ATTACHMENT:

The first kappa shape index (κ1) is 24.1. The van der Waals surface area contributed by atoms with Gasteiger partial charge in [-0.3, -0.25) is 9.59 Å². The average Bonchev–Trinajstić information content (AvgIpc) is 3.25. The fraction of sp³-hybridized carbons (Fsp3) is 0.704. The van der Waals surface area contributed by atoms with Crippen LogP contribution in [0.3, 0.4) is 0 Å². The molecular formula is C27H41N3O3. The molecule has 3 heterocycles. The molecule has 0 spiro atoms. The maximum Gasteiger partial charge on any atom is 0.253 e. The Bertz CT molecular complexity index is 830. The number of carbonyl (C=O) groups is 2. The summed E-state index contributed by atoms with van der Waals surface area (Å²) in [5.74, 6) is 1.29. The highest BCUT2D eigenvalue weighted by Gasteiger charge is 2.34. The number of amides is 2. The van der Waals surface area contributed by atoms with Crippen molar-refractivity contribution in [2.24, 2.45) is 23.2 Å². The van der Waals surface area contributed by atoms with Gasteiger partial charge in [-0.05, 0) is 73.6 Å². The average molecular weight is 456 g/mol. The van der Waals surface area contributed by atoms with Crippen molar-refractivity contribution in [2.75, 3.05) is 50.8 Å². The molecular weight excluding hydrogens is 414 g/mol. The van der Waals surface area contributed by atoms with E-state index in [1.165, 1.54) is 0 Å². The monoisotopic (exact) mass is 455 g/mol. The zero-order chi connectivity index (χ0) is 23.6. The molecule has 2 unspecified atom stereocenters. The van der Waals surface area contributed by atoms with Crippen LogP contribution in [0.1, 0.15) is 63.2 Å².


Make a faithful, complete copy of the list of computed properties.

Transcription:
The first kappa shape index (κ1) is 24.1. The van der Waals surface area contributed by atoms with Gasteiger partial charge in [-0.3, -0.25) is 9.59 Å². The average Bonchev–Trinajstić information content (AvgIpc) is 3.25. The fraction of sp³-hybridized carbons (Fsp3) is 0.704. The van der Waals surface area contributed by atoms with Crippen LogP contribution in [0.3, 0.4) is 0 Å². The molecular formula is C27H41N3O3. The molecule has 3 heterocycles. The molecule has 0 spiro atoms. The maximum Gasteiger partial charge on any atom is 0.253 e. The Bertz CT molecular complexity index is 830. The number of carbonyl (C=O) groups is 2. The summed E-state index contributed by atoms with van der Waals surface area (Å²) in [5.74, 6) is 1.29. The highest BCUT2D eigenvalue weighted by Gasteiger charge is 2.34. The number of amides is 2. The van der Waals surface area contributed by atoms with Crippen molar-refractivity contribution in [2.24, 2.45) is 23.2 Å². The van der Waals surface area contributed by atoms with Gasteiger partial charge in [-0.05, 0) is 73.6 Å². The average molecular weight is 456 g/mol. The van der Waals surface area contributed by atoms with Crippen molar-refractivity contribution in [2.75, 3.05) is 50.8 Å². The molecular weight excluding hydrogens is 414 g/mol. The van der Waals surface area contributed by atoms with E-state index in [1.165, 1.54) is 0 Å². The monoisotopic (exact) mass is 455 g/mol. The zero-order chi connectivity index (χ0) is 23.6. The molecule has 2 unspecified atom stereocenters. The van der Waals surface area contributed by atoms with Crippen LogP contribution in [0.1, 0.15) is 63.2 Å².